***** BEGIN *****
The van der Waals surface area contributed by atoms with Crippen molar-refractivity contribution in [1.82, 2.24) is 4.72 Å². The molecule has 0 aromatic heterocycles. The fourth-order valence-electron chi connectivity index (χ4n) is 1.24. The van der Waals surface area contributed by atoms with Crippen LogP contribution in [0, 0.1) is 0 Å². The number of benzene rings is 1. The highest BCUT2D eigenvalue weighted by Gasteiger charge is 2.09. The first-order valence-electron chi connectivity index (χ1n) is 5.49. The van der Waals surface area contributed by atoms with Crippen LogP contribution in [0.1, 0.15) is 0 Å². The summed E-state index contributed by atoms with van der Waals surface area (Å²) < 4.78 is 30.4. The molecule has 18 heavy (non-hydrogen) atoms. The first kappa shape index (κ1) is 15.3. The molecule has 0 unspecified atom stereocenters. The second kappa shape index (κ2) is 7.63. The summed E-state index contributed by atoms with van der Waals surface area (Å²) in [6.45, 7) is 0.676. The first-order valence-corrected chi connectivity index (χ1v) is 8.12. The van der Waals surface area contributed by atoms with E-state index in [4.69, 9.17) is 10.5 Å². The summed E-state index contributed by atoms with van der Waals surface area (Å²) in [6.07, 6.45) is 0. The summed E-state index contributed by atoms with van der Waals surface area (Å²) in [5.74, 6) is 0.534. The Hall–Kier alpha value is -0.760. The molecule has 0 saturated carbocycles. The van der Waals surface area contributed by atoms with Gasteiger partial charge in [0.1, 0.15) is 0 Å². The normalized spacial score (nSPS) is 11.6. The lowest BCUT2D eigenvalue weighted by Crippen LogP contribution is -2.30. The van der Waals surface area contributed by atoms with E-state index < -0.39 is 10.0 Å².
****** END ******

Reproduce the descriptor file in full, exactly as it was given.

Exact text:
The van der Waals surface area contributed by atoms with Crippen molar-refractivity contribution in [1.82, 2.24) is 4.72 Å². The molecule has 0 aromatic heterocycles. The fourth-order valence-electron chi connectivity index (χ4n) is 1.24. The van der Waals surface area contributed by atoms with Crippen LogP contribution in [0, 0.1) is 0 Å². The number of benzene rings is 1. The highest BCUT2D eigenvalue weighted by Gasteiger charge is 2.09. The first-order valence-electron chi connectivity index (χ1n) is 5.49. The van der Waals surface area contributed by atoms with Crippen LogP contribution in [0.1, 0.15) is 0 Å². The summed E-state index contributed by atoms with van der Waals surface area (Å²) < 4.78 is 30.4. The molecule has 18 heavy (non-hydrogen) atoms. The first kappa shape index (κ1) is 15.3. The molecule has 0 unspecified atom stereocenters. The second kappa shape index (κ2) is 7.63. The summed E-state index contributed by atoms with van der Waals surface area (Å²) in [6.45, 7) is 0.676. The first-order valence-corrected chi connectivity index (χ1v) is 8.12. The van der Waals surface area contributed by atoms with E-state index in [4.69, 9.17) is 10.5 Å². The summed E-state index contributed by atoms with van der Waals surface area (Å²) in [6.07, 6.45) is 0. The summed E-state index contributed by atoms with van der Waals surface area (Å²) in [5.74, 6) is 0.534. The Hall–Kier alpha value is -0.760. The molecule has 0 saturated carbocycles. The van der Waals surface area contributed by atoms with Gasteiger partial charge in [0.1, 0.15) is 0 Å². The normalized spacial score (nSPS) is 11.6. The lowest BCUT2D eigenvalue weighted by Crippen LogP contribution is -2.30. The van der Waals surface area contributed by atoms with E-state index < -0.39 is 10.0 Å².